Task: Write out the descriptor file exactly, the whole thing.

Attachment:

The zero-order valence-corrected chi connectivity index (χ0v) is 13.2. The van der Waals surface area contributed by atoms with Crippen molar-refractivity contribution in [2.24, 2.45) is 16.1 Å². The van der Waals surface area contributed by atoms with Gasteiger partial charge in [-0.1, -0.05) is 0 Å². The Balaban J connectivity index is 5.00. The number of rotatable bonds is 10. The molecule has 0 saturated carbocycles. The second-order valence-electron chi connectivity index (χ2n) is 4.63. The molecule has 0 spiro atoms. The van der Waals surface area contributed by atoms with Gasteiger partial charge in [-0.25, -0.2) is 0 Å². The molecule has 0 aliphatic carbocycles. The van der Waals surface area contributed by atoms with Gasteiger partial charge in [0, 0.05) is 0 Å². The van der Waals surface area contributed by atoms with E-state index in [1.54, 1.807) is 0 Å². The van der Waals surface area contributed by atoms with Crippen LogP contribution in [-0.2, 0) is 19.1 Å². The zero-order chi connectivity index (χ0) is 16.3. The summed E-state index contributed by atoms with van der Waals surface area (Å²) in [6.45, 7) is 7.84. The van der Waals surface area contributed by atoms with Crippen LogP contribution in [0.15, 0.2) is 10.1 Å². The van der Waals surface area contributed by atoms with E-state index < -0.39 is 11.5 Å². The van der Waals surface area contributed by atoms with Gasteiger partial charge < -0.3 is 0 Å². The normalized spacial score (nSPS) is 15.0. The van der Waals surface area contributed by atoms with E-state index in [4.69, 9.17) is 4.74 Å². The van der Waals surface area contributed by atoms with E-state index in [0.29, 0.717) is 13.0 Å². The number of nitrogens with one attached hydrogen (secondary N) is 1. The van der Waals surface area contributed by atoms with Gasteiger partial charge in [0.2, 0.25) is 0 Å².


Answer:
The zero-order valence-corrected chi connectivity index (χ0v) is 13.2. The van der Waals surface area contributed by atoms with Crippen molar-refractivity contribution in [2.24, 2.45) is 16.1 Å². The van der Waals surface area contributed by atoms with Gasteiger partial charge in [-0.1, -0.05) is 0 Å². The Balaban J connectivity index is 5.00. The number of rotatable bonds is 10. The molecule has 0 saturated carbocycles. The second-order valence-electron chi connectivity index (χ2n) is 4.63. The molecule has 0 spiro atoms. The van der Waals surface area contributed by atoms with Gasteiger partial charge in [-0.25, -0.2) is 0 Å². The molecule has 0 aliphatic carbocycles. The van der Waals surface area contributed by atoms with Gasteiger partial charge in [0, 0.05) is 0 Å². The van der Waals surface area contributed by atoms with E-state index in [1.54, 1.807) is 0 Å². The van der Waals surface area contributed by atoms with Crippen LogP contribution in [-0.2, 0) is 19.1 Å². The zero-order chi connectivity index (χ0) is 16.3. The summed E-state index contributed by atoms with van der Waals surface area (Å²) in [6.45, 7) is 7.84. The van der Waals surface area contributed by atoms with Crippen LogP contribution in [0.15, 0.2) is 10.1 Å². The van der Waals surface area contributed by atoms with E-state index < -0.39 is 11.5 Å². The van der Waals surface area contributed by atoms with Gasteiger partial charge < -0.3 is 0 Å². The normalized spacial score (nSPS) is 15.0. The van der Waals surface area contributed by atoms with E-state index in [4.69, 9.17) is 4.74 Å². The van der Waals surface area contributed by atoms with E-state index in [0.29, 0.717) is 13.0 Å². The number of nitrogens with one attached hydrogen (secondary N) is 1. The van der Waals surface area contributed by atoms with Gasteiger partial charge in [0.2, 0.25) is 0 Å².